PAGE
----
Anteater

UPDATE: More Pics of Vienna's Baby Anteater

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Look who's new at Schönbrunn Zoo in Vienna! This baby giant anteater, named “Hombrecito” by his keepers, made his appearance into the world on November 27, after a gestation period of 190 days. As is typical for anteaters, the newborn climbed straight onto his mother Emilia’s back, looking just like a miniature version of her. His fur pattern is a perfect camouflage when he sits on her back. Right now he's not too heavy -- Hombrecito weighs barely three pounds (1.4 kg) and measures just 14 inches (35cm) from his nose to the tip of his tail.

“During the first period, the little one rides piggy-back. When his mother sleeps – and anteaters do sleep a lot – the little one snoozes well covered by her bushy tail. He also suckles in this position”, explains the Zoo’s director, Dagmar Schratter.  “The mother suckles her young for around six months. But it does not take him long to discover his parents mash which he licks up with the long tongue typical for this species” says Schratter. One day he'll be wolfing down up to five thousand insects - or grubs - per minute!

The father, Silva, moved to Vienna from Colchester Zoo only a year ago. 

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Photo Credits: Schönbrunn Zoo 

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Vienna Zoo is Booming with ZooBorns!

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A new arrival is delighting keepers at Austria's Zoo Vienna. On Sunday, the 27th of November, a baby Giant Anteater was born and dubbed 'Hombrecito' by zoo veterinarians. Immediately following the birth, mother and child were allowed much needed rest and privacy. Visitors are now able to see the little one clinging tightly to his mother's back.

Little Hombrecito weighs around 3 pounds and measures about 14 inches in length. His mother will nurse the pup for about six months. His coloration is so similar to his mothers that it provides an almost perfect camouflage for him when he is positioned on her back.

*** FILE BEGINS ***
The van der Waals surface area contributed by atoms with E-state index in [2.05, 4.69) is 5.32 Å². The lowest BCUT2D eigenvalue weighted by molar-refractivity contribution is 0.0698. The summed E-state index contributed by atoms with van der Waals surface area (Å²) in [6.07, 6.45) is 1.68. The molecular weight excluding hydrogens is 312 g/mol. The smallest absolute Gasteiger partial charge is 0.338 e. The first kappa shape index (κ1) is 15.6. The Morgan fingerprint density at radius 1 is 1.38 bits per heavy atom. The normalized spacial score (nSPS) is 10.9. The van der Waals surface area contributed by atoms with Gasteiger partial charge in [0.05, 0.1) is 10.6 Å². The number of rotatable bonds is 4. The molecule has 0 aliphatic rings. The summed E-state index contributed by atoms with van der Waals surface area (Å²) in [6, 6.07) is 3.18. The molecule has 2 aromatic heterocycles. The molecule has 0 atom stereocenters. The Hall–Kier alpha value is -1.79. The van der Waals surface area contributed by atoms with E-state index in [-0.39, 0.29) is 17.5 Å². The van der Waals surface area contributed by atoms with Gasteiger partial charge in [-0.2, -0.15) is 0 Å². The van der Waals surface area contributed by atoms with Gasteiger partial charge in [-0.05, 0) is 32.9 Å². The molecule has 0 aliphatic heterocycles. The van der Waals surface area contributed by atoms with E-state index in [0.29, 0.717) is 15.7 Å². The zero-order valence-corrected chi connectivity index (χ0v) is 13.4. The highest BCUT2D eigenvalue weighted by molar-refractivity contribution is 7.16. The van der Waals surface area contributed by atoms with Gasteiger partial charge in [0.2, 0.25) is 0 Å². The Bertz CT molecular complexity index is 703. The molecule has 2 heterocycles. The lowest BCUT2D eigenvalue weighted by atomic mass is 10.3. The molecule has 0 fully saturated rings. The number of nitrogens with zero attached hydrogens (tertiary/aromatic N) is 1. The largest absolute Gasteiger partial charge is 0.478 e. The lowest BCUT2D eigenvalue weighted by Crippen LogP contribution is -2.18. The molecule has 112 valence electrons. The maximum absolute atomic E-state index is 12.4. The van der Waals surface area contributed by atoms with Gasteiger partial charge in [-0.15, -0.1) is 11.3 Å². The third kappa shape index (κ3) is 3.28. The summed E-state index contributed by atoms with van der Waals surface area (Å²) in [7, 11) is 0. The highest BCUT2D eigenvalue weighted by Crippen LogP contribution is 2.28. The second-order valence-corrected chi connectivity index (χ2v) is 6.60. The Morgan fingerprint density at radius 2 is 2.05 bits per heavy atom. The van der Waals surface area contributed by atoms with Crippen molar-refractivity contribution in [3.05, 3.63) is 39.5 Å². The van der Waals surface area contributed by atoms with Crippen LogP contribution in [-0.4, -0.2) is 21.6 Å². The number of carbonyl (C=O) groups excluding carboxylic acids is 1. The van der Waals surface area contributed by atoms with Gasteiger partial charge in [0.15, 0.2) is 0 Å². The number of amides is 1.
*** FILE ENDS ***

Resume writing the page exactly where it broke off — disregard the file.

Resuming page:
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Giant Anteaters are among the most endangered animal species in Central and South America. This uncommon captive birth is a testament to the success of the European Endangered Species Programme (EEP), of which Vienna Zoo is key participant.

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Hombrecito's birth was followed closely by the birth of a Vicuna calf, just three days later. Keepers believe this calf, the second Vicuna to be born at Vienna this year, is a female.

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Photo credits: Norbert Potensky


Giant Anteater Baby Hitches Year-Long Ride (On Mom)

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Late Friday night, Amsterdam's Atris Zoo welcomed its third baby Giant Anteater. The delivery took a little over an hour, after which the baby climbed on the back of its mother, where it will spend the better part of its first year of anteater life. The young are almost invisible to predators on their mothers' backs, as the stripes of mother and baby naturally blend together. 

Giant Anteaters have a remarkably long snout, a 60 inch tongue and long claws on the forelegs. The gestation period of the great anteater is about six months.

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Photo Credit: Ronald van Weeren

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Baby Anteaters Hitch a Ride... on Mom